Over the last month, we have given squash fans the chance to decide the greatest players in squash history as we looked over the achievements and legacies of some of the most recognisable names ever to take to a squash court.
The votes are now in and we will be announcing the results in descending order to when we reveal the official men’s and women’s GOAT.
20th Place – Don Butcher & Sheila Macintosh
19th Place – Roshan Khan & Sue Cogswell
18th Place – Azam Khan & Anna Craven-Smith
17th Place – Abdelfattah AbouTaleb & Sue King
16th Place – Ahmed Barada & Joyce Cave
15th Place – F.D. Amr Bey & Silvia Huntsman
14th Place – Mahmoud Karim & Nancy Cave
13th Place – Qamar Zaman & Janet Morgan
12th Place – Jonah Barrington & Rachael Grinham
11th Place – Peter Nicol & Vicki Cardwell
10th Place – Hashim Khan & Margot Lumb
9th Place – Mohamed ElShorbagy and Liz Irving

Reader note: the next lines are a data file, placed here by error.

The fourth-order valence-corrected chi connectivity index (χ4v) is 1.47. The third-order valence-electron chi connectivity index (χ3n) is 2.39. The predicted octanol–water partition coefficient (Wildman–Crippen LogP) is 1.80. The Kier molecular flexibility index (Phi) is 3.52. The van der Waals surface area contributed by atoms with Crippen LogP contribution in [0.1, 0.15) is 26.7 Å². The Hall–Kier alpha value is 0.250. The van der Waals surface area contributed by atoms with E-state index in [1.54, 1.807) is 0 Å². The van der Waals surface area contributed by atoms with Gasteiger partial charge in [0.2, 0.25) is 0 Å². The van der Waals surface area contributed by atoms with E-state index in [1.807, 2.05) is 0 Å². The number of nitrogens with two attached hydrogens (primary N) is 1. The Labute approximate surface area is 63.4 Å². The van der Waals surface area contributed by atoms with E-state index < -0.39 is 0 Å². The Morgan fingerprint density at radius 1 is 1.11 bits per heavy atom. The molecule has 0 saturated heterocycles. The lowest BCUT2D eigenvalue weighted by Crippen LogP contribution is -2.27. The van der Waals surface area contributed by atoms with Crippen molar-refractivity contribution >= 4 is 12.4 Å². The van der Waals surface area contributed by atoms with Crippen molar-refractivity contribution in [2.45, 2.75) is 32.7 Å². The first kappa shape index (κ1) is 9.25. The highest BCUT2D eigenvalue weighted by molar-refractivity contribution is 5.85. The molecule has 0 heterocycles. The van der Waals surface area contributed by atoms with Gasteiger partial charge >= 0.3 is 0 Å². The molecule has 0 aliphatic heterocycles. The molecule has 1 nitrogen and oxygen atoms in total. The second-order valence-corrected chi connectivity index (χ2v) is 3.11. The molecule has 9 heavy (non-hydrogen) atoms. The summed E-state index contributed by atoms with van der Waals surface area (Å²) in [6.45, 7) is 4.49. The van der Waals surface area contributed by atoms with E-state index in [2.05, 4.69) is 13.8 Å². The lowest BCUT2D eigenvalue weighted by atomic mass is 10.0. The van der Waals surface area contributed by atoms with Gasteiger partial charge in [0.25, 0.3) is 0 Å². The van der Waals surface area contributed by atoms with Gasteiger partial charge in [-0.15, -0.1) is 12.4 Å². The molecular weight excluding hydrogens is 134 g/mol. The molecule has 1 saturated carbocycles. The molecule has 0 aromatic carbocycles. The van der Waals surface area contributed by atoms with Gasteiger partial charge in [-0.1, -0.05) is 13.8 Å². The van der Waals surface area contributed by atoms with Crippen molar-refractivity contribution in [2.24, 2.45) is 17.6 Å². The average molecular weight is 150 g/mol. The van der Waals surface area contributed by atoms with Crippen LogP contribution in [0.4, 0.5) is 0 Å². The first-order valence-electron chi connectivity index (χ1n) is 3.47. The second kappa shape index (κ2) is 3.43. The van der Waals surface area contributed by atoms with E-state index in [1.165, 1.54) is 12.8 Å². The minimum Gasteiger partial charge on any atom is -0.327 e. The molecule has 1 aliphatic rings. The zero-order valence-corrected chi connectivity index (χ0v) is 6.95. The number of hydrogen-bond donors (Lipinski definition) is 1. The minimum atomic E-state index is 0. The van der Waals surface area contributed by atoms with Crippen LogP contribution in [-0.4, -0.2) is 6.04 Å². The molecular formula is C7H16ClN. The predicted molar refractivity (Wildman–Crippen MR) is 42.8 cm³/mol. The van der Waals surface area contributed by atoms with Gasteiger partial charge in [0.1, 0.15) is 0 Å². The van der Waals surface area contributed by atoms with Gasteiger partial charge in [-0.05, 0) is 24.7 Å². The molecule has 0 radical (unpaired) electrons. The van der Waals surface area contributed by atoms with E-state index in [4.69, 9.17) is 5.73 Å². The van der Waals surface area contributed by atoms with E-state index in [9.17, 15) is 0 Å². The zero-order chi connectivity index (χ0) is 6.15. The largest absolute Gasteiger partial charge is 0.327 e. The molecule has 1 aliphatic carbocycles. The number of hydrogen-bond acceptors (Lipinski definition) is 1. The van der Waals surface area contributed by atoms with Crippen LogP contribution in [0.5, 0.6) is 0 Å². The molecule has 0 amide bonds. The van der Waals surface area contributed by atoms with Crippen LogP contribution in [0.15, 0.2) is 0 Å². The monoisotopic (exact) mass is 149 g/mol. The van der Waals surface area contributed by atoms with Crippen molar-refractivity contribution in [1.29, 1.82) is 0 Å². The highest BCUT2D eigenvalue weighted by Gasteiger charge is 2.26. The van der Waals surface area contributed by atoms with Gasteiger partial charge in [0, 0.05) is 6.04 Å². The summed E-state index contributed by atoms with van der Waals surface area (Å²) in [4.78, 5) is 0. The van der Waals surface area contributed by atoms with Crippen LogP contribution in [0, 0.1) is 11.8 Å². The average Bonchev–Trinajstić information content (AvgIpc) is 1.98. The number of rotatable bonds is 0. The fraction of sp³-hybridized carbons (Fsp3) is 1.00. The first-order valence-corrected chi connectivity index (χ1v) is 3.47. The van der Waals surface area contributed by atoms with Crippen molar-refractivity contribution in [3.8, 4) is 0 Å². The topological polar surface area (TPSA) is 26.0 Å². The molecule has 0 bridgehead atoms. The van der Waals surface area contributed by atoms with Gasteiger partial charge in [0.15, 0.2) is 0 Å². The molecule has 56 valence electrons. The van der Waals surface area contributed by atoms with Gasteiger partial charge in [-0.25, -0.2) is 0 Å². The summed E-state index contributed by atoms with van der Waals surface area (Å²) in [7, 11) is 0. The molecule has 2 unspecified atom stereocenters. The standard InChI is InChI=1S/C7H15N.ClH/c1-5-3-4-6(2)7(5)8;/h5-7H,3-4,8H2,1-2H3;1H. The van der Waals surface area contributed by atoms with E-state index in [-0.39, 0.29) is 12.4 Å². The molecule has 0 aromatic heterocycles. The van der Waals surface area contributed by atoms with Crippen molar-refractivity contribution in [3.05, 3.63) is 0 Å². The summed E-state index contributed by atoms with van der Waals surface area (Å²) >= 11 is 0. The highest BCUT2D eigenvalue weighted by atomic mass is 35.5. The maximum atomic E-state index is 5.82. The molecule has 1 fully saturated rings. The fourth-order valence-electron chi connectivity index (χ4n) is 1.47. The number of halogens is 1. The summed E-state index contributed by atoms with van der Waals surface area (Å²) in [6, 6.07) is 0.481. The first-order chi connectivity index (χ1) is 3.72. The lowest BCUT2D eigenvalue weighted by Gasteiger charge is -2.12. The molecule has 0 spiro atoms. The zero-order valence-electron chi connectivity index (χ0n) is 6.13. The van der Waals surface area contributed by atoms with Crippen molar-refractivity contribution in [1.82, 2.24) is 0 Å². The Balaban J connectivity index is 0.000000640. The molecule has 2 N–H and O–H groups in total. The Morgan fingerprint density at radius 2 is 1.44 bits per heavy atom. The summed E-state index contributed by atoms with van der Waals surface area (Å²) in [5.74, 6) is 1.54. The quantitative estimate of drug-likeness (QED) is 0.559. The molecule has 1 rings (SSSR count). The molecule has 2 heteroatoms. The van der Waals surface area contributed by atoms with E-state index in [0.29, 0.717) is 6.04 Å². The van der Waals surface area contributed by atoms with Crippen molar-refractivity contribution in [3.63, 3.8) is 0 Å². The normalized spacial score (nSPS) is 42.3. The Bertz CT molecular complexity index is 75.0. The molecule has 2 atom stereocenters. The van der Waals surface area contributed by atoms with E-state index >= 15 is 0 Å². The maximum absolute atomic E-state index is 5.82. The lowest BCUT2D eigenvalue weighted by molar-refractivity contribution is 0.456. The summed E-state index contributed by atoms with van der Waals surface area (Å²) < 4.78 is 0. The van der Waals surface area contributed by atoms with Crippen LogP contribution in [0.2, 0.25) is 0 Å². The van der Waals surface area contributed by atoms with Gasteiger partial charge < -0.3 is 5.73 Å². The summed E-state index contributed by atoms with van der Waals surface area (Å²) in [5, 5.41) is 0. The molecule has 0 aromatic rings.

8th Place – Geoff Hunt and Michelle Martin
7th Place – Gregory Gaultier and Laura Massaro
In 6th place…
Highest World Ranking: #1
World Championship titles: 3
British Open titles: 3
PSA World Tour titles: 35
England’s Nick Matthew has achieved everything there is to achieve in squash with the Yorkshireman racking up an impressive 35 PSA World Tour titles during his glittering career.
Matthew is widely regarded as one of the greatest squash players of all time, having achieved all of the sport’s major honours multiple times and has been ranked World No.1.
Nicknamed ‘The Wolf’ for his ferocious will to win and merciless reputation on court, Matthew is also regarded for his athleticism, strength and fitness.